Tuesday, November 25, 2008

A Jeffersonian Path to Leadership

The “simile du jour” in today’s discussions of President-elect Obama’s actions is that he is organizing is cabinet as described by Doris Kearns Goodwin’s fantastic work, Team of Rivals. Choosing the strongest primary opponents for his team proved a wise tactic for Abraham Lincoln, and presumably it will do so for Obama. Lincoln faced the task of restoring the country to wholeness; Obama must restore it to greatness. Once his team of power players is in place, the President-elect would do well to emulate Thomas Jefferson when choosing at least one of the components of his grand strategy.


As British rule over American colonies came to an end, pirate ships and crews from the North African states of Tripoli, Tunis, Morocco, and Algiers (the Barbary Coast) ravaged Mediterranean commerce. American efforts toward independence from Britain ended British protection of American merchant ships and sailors from the Barbary pirates. France guarded American ships in the Mediterranean during the war, according to the terms of their 1778 Treaty of Alliance. However, the end of the war in 1783 meant the United States had to protect its own commercial interests in the Mediterranean.


Paying ransoms and bribes to Barbary rulers sounded like a cheaper solution than raising an international navy to defeat them. Deep in debt from its war for independence, Congress appropriated funds for tribute payments and directed the American ministers in Europe (Thomas Jefferson and John Adams) to begin negotiations. Jefferson opposed this plan, arguing that paying ransom and bribery demands only leads to further demands. Instead he tried to put together a coalition of affected powers that would, in his words, “compel the piratical States to perpetual peace.” Jefferson got quite a few European nations interested in his proposal, but he was unable to persuade Britain and France to sign on, so nothing came of it. The United States began sending ships laden with tribute to the Barbary rulers, and it received little beyond insult and further demands. Ransom and tribute payments to the Barbary states rose to 20% of United States government annual revenues in 1800.


When Jefferson assumed the presidency in 1801, the Pasha of Tripoli, weakest of the Barbary powers, congratulated him by demanding an immediate tribute payment of $225,000 and a further annual payment of $25,000. Jefferson refused, and the Barbary states declared war. Although the American naval fleet then consisted of just a few frigates, Jefferson ordered American vessels to the Mediterranean to protect American shipping. The United States Navy and the Barbary pirates each won bold victories and suffered humiliations during the two wars that ensued. In 1815 American naval forces finally defeated Algiers and signed treaties with the Barbary states that ended all ransom and tribute payments by the United States. Freed of their own internal warfare, European nations accomplished the same within fifteen years, effectively ending the problem of Mediterranean piracy.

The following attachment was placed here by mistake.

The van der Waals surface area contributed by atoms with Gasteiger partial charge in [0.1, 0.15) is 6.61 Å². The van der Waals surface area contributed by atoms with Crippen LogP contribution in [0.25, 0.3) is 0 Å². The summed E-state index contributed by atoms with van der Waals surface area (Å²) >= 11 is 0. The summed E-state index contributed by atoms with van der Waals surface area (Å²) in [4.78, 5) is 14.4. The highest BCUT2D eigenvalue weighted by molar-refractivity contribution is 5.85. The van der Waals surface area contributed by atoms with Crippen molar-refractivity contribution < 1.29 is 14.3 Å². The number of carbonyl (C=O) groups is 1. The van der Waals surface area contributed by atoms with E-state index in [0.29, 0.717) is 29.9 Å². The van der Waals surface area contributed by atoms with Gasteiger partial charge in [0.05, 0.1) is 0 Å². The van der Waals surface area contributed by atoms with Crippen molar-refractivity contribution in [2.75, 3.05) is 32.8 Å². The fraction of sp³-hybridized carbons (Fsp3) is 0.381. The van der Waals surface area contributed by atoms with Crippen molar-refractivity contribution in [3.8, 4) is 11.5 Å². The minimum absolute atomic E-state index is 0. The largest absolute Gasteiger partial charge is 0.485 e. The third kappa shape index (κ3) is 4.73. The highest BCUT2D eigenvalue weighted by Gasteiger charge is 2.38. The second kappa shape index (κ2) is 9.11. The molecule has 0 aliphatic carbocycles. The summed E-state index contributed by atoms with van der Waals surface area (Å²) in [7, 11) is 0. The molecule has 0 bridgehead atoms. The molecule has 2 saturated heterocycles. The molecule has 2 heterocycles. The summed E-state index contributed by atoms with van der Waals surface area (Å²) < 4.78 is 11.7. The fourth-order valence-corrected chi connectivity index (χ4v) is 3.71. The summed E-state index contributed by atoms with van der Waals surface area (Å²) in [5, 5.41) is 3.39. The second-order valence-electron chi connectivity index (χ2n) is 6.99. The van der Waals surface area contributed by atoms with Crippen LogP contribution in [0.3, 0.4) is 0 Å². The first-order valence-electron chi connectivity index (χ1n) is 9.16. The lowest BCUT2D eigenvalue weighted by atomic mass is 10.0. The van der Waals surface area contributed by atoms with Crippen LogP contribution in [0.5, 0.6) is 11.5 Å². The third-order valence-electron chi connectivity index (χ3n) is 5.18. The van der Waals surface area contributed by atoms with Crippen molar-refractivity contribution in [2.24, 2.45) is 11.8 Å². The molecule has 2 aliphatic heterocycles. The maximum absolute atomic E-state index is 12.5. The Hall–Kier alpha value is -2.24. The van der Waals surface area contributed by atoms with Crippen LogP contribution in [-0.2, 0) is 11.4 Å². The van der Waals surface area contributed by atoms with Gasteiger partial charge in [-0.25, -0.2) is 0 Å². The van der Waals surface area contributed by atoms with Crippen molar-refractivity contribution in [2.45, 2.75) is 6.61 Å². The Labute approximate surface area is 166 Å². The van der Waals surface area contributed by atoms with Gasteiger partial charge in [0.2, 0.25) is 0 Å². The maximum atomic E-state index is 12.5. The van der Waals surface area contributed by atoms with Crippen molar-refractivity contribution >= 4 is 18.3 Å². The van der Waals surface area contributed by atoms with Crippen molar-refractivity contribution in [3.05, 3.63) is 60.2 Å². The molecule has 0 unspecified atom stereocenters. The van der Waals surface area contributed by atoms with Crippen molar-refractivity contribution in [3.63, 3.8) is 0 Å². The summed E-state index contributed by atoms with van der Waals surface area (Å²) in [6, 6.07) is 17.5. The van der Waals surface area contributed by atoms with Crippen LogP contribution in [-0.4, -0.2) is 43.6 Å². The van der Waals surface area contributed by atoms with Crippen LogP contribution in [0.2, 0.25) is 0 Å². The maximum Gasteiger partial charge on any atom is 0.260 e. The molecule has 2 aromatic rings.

Today piracy remains a serious international problem. Pirate vessels operate with impunity off the coasts of Bangladesh, Brazil, Indonesia, Kenya, Nigeria, Somalia, and elsewhere. The November 15 hijacking of the MV Sirius Star while carrying oil from Saudi Arabia to the United States gained international headlines for its audacity and the enormous value of its prize. However, this problem of today can be an opportunity for tomorrow.


Providing an international environment in which global trade can flourish is the responsibility of all nations, but particularly so for the great trading states. As the world’s preeminent trading state, the United States can make significant gains in its power and prestige by spearheading an international effort against piracy. President Obama can do what Ambassador Jefferson could not -- create an international coalition of affected and interested nations to address the global piracy problem.


The world is ready for such a step. In 1982, Articles 101-107 of the United Nations Convention on the Law of the Sea defined international piracy and set forth the rights and obligations of nations. In 1992, the International Maritime Organization created the Piracy Reporting Centre in Malaysia for monitoring and alert purposes. Today the subject of international piracy has traction from columns of The New York Times to the corridors of the Pentagon. The time is ripe for the United States to call for creation of an enforcement mechanism of international maritime law that can bring together sufficient force to drive piracy into extinction. Such an effort would do much to restore confidence and a sense of legitimacy to American international leadership.

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